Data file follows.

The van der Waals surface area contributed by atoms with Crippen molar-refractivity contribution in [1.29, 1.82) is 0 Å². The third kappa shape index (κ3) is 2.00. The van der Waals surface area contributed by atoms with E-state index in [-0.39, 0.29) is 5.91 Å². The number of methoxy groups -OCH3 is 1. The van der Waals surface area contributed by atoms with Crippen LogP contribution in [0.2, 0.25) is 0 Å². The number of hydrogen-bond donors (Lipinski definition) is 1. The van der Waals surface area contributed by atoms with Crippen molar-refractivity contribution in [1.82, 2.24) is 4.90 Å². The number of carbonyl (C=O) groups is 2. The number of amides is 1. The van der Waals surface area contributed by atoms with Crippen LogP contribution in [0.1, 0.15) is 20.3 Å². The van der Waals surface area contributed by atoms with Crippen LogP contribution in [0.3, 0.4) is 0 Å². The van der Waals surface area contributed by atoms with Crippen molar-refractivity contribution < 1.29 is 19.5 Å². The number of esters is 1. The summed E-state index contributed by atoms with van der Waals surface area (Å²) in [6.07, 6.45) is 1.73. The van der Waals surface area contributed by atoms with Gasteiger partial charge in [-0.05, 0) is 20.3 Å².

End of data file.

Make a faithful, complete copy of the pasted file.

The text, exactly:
The van der Waals surface area contributed by atoms with Crippen molar-refractivity contribution in [1.29, 1.82) is 0 Å². The third kappa shape index (κ3) is 2.00. The van der Waals surface area contributed by atoms with E-state index in [-0.39, 0.29) is 5.91 Å². The number of methoxy groups -OCH3 is 1. The van der Waals surface area contributed by atoms with Crippen LogP contribution in [0.2, 0.25) is 0 Å². The number of hydrogen-bond donors (Lipinski definition) is 1. The van der Waals surface area contributed by atoms with Crippen molar-refractivity contribution in [1.82, 2.24) is 4.90 Å². The number of carbonyl (C=O) groups is 2. The number of amides is 1. The van der Waals surface area contributed by atoms with Crippen LogP contribution in [0.1, 0.15) is 20.3 Å². The van der Waals surface area contributed by atoms with Crippen LogP contribution in [0.3, 0.4) is 0 Å². The van der Waals surface area contributed by atoms with Crippen molar-refractivity contribution < 1.29 is 19.5 Å². The number of esters is 1. The summed E-state index contributed by atoms with van der Waals surface area (Å²) in [6.07, 6.45) is 1.73. The van der Waals surface area contributed by atoms with Gasteiger partial charge in [-0.05, 0) is 20.3 Å².